The Orphanage Business

Kashmir orphans are a dispossessed lot. Some of them are slowly falling prey to a stressful life spent behind the closed walls of ramshackled ‘homes’ that have mushroomed in Kashmir over the last two decades. SYED ASMA visits some of these orphanages and finds out how the dismal state of affairs and the lack of accountability affects the proper grooming of the destitute

The dilapidated building which houses Alamdar Yateem Trust in Kashmir’s summer capital Srinagar.

It took almost half an hour in a long, dusty lane of Barbar Shah and a number of nagged pedestrians and neighbours who were left puzzled by our queries to locate a small address plaque written in vivid red, yellow and green. Beneath the board, a tiny wooden door opens into a small space spread over a few yards. The dilapidated building was once home to a Kashmir Pandit family who migrated to Jammu when violence erupted in Kashmir valley. Now, it is lying in shambles. And it is a temporary home to the orphans of Kashmir valley.

As we enter the door, the ugliness of a decrepit mud structure welcomes us. On its left side stands Senital Star School, a private school where some children of this orphanage study. A broken wooden staircase leads to the office of our destination; Alamdar Yateem Trust, a 20-year-old orphanage which has been operating in Kashmir after the insurgency against the Indian rule broke out in 1989. More than two decades of violence have left behind thousands of orphans who are being sent by the state administration as well as some NGOs operating in the valley for rehabilitation at different orphanages that have mushroomed in Kashmir, without any care for them.

“Actually, we have been changing our locations quite frequently. The people around this structure don’t know much about us,” explains Shaista Rafiq, the owner of Alamdar Yateem Trust. They have been operating from this structure for the last one year.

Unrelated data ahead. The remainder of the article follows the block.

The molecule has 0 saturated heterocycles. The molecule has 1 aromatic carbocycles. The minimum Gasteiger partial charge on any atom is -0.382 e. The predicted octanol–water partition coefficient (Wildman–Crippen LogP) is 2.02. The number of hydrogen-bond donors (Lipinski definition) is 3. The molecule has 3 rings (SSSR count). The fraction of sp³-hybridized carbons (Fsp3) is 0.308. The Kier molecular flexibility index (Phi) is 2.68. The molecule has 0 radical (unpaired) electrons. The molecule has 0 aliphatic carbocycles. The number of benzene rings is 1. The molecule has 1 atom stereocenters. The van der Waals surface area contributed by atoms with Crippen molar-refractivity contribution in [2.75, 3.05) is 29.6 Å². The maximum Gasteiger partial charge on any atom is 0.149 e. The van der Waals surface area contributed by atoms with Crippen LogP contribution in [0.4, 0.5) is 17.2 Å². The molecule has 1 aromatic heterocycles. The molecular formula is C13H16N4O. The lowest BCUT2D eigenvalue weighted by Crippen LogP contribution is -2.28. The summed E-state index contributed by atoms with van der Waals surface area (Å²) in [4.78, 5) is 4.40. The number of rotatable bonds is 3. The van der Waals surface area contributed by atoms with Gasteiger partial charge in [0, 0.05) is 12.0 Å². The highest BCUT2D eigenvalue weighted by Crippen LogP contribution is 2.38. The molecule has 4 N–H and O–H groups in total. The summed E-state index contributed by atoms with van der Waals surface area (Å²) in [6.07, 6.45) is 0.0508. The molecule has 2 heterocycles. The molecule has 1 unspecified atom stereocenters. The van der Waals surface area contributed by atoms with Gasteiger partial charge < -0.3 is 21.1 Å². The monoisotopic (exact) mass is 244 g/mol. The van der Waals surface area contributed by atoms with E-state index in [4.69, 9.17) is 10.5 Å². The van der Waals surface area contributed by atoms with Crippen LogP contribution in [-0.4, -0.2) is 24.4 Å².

Shaista is the only permanent member of Alamdar Yateem Trust. She has been changing her staff. She claims that most of her old team members who left her orphanage have now come up with their own orphanages, “Opening up an orphanage in Kashmir seems to be an easy job these days,” she opines with a smile on her face.

Over the last two decades of turmoil in Kashmir, Shaista and his team have been renting buildings in different parts of the valley to take care of orphans. Shaista blames the limited revenue for not being able to build a single structure of her own. “The major portion of our funding comes from field collectors of whom we have 15. Independent donors too approach us but there are very few of them. We also own a couple of vans which visit various areas of Kashmir for fund raising. The owner of this building does not come often to Kashmir and does not ask us to pay rent either. He has been kind enough to us,” Shaista says.

An administrator of Alamdar Yateem Trust at the Barbar Shah office.

The administration of Alamdar Yateem Trust claims that they take care of about 30 orphans; 15 in Barbar Shah and 15 in Dumail, Narbal, in Srinagar. But only a few of them are present on the campus. “The other children have been sent to their homes in Chadoora, Budgam. They had to appear in the examination. When we shifted from the previous place, we were not sure where we will land. To avoid difficulties in their studies, we shifted them back to their residences for the time being,” an administrator says.

But the people who visit the orphanage have also raised doubts about the administration, alleging that not many children were seen inside. “Every time I come to this place, only a few children are seen moving around,” says a local, who has offered donation to the orphanage in the past.

The office of Alamdar Yateem Trust is jam packed with people. Shaista introduces them as contributors and board members. All of them, except Shaista, have other jobs as well. Some of them are traders, some are contractors, and some are government employees.


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